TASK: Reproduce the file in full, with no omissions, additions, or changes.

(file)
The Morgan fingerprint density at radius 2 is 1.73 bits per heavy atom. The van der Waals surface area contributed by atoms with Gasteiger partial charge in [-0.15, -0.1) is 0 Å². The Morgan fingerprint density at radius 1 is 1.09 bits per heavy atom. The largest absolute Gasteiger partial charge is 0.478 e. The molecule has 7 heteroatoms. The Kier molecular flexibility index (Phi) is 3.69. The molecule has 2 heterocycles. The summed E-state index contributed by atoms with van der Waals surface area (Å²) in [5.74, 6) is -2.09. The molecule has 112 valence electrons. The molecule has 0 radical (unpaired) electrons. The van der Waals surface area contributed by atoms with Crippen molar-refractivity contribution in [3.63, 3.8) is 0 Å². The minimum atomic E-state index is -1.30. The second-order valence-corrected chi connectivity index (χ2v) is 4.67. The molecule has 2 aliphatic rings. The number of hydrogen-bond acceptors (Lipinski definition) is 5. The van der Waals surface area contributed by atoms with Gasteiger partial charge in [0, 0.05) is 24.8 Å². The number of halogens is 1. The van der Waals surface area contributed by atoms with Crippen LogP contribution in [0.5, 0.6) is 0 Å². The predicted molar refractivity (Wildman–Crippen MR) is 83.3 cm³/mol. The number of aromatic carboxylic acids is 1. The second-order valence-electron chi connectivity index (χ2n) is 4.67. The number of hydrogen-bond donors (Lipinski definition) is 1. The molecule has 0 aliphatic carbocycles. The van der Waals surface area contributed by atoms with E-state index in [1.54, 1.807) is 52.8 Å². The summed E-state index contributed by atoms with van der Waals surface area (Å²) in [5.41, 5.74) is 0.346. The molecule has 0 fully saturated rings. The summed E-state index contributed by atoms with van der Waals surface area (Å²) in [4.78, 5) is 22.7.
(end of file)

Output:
The Morgan fingerprint density at radius 2 is 1.73 bits per heavy atom. The van der Waals surface area contributed by atoms with Gasteiger partial charge in [-0.15, -0.1) is 0 Å². The Morgan fingerprint density at radius 1 is 1.09 bits per heavy atom. The largest absolute Gasteiger partial charge is 0.478 e. The molecule has 7 heteroatoms. The Kier molecular flexibility index (Phi) is 3.69. The molecule has 2 heterocycles. The summed E-state index contributed by atoms with van der Waals surface area (Å²) in [5.74, 6) is -2.09. The molecule has 112 valence electrons. The molecule has 0 radical (unpaired) electrons. The van der Waals surface area contributed by atoms with Crippen molar-refractivity contribution in [3.63, 3.8) is 0 Å². The minimum atomic E-state index is -1.30. The second-order valence-corrected chi connectivity index (χ2v) is 4.67. The molecule has 2 aliphatic rings. The number of hydrogen-bond acceptors (Lipinski definition) is 5. The van der Waals surface area contributed by atoms with Gasteiger partial charge in [0, 0.05) is 24.8 Å². The number of halogens is 1. The van der Waals surface area contributed by atoms with Crippen LogP contribution in [0.5, 0.6) is 0 Å². The predicted molar refractivity (Wildman–Crippen MR) is 83.3 cm³/mol. The number of aromatic carboxylic acids is 1. The second-order valence-electron chi connectivity index (χ2n) is 4.67. The number of hydrogen-bond donors (Lipinski definition) is 1. The molecule has 0 aliphatic carbocycles. The van der Waals surface area contributed by atoms with E-state index in [1.54, 1.807) is 52.8 Å². The summed E-state index contributed by atoms with van der Waals surface area (Å²) in [5.41, 5.74) is 0.346. The molecule has 0 fully saturated rings. The summed E-state index contributed by atoms with van der Waals surface area (Å²) in [4.78, 5) is 22.7.